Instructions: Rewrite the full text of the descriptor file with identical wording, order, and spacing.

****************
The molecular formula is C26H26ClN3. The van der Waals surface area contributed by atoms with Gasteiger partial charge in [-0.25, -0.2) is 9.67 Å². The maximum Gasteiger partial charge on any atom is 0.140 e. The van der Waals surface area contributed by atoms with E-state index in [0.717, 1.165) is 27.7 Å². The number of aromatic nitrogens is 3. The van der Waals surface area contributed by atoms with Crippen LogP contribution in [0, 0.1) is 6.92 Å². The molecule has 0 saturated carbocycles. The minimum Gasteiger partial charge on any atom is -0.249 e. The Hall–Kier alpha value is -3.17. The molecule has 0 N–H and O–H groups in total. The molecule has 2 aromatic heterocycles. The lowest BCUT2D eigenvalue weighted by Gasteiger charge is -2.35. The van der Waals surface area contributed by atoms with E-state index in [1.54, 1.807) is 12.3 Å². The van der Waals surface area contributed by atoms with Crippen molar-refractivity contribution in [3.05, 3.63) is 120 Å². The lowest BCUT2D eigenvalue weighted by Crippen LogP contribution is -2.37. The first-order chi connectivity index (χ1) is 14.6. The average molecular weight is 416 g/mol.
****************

The molecular formula is C26H26ClN3. The van der Waals surface area contributed by atoms with Gasteiger partial charge in [-0.25, -0.2) is 9.67 Å². The maximum Gasteiger partial charge on any atom is 0.140 e. The van der Waals surface area contributed by atoms with E-state index in [0.717, 1.165) is 27.7 Å². The number of aromatic nitrogens is 3. The van der Waals surface area contributed by atoms with Crippen LogP contribution in [0, 0.1) is 6.92 Å². The molecule has 0 saturated carbocycles. The minimum Gasteiger partial charge on any atom is -0.249 e. The Hall–Kier alpha value is -3.17. The molecule has 0 N–H and O–H groups in total. The molecule has 2 aromatic heterocycles. The lowest BCUT2D eigenvalue weighted by Gasteiger charge is -2.35. The van der Waals surface area contributed by atoms with E-state index in [1.54, 1.807) is 12.3 Å². The van der Waals surface area contributed by atoms with Crippen molar-refractivity contribution in [3.05, 3.63) is 120 Å². The lowest BCUT2D eigenvalue weighted by Crippen LogP contribution is -2.37. The first-order chi connectivity index (χ1) is 14.6. The average molecular weight is 416 g/mol.